One song from “Silent Chamber Noisy Heart” is a version for the poem “Il pleure dans mon Coeur” from Verlaine. Why did you choose to record a poem from a French author? Do you like literature?
I’ve always loved literature, and especially poetry. It inspires me a lot for my music, so it seemed right to use at least one poem as lyrics for one of the songs on “Silent Chamber, Noisy Heart”. Some of my favorite authors are French, among them Paul Verlaine and Charles Baudelaire, so it seemed natural to use a poem from one of them for this song. I also love the sounds of the French language and the meaning behind this poem fits perfectly with the theme of the album.
You were the support band in the Alcest’s South American tour. How was the experience (and what a hell did you not played here in Brazil? LOL)?
Haha, yes, I am really sad that I was not able to play in Brazil! The reason for that is simple; the two shows in Brazil were festivals, and the bands were already booked way in advance, so when it was decided that I was going with Alcest as their support band, the festival bills where already set. Hopefully though, I will be able to come back some time soon, as I would absolutely love to play for you guys in Brazil! You guys are among one of the best audiences I’ve ever experienced! I would never have imagined that my first tour would be in South America, supporting one of my favorite bands Alcest, so even before leaving, I was so thankful and excited. The shows themselves were amazing and the South American audience was so warm and supportive. I couldn’t have asked for a better start! It was truly an amazing experience that will be remembered for a long, long time. All the people we worked with there did a wonderful job and of course the guys of Alcest are a bunch of sweethearts, so this tour was a pleasure to be a part of.
Is there any possibility for a tour or a tour as a support act?
There are no tours planned at the moment, but I will for sure start playing shows very soon. Next year I will start focusing on the live aspect of my project, but for now, I’m focusing on the release of the first album and I’m also back in the studio, starting the recording of my second album. Busy times in other words, but I love it!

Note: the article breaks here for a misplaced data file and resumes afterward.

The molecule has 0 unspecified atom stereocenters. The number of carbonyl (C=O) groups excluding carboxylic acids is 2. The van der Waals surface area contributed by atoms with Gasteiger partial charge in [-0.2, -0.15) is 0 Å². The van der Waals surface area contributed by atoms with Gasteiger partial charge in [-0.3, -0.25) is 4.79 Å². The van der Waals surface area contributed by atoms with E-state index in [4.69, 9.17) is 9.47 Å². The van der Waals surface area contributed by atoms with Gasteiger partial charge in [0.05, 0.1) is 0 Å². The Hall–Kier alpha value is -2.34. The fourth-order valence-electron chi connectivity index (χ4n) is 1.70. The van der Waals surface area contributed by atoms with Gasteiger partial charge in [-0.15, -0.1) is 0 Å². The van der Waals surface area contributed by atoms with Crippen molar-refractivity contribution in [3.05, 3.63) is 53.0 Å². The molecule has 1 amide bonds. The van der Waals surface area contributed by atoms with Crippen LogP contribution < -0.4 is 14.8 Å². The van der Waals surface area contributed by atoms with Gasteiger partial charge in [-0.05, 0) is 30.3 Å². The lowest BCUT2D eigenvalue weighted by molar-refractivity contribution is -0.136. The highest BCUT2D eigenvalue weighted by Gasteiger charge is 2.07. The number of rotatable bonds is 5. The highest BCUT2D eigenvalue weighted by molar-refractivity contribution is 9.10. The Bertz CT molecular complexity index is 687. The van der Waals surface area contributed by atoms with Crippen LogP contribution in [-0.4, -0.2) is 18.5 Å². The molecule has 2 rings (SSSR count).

Normally I ask the musicians about mp3 sharing. What is your opinion about it? Do you think services as Deezer and Spotify are the future to fight against illegal sharing?
That’s a good question. I’m not really sure how we are going to fight the societies attitude towards illegal sharing, which I personally don’t support. It’s very frustrating as an artist to see that people love to enjoy art, be it music or visual art, but are not willing to pay for it. In the end, it’s a job like anything else, so why shouldn’t the creators behind it get their fair share? A lot of the streaming services offer such a bad percentage to the artist, that most artists don’t earn anything on having their music included in their catalogues, unless they are really huge bands. So to answer your question, no, I don’t think this is the answer to our current problems, unless the streaming services change their deals.
What are you listening to recently? Could you give us some suggestions?
Recently I’ve been listening to some of my usual favorites from the dreampop/shoegaze/post-punk scene, like Slowdive, The Chameleons, Cocteau Twins, The Cure etc. I also have been listening a lot to the band called Lycia, which is a great dark wave band that I could recommend to anyone that likes gothic, dreamy music. Their album “Cold” has such an amazing mood, you should check it out! I could also recommend some more modern bands that I love, like Hammock, A The End Of The Ocean, Explosions In The Sky, 40 Watt Sun, Soror Dolorosa and Mono.
Do you know any Brazilian band?
Well, I know one of the most famous ones within metal, Sepultura, and the brazilian band that played at the Overload festival with Alcest called Labirinto, but other than that I’m a bit of an ignorant unfortunately… However, I’m familiar with the latin music in Brazil and South America, which I like a lot for it’s rhythmic aspect.
I need to express my gratitude for this interview Sylvaine. I hope you can come here to Brazil again. For now, let’s a message for our readers.
It was a pleasure to do this interview! Thank you so much for your interest in my project. To all the readers of Groundcast and all my Brazilian fans; Thank you so much for your warmth and support. You have no idea how much it means to me. I hope you have enjoyed reading this interview and hopefully I’ll see you on tour very soon! Cheers!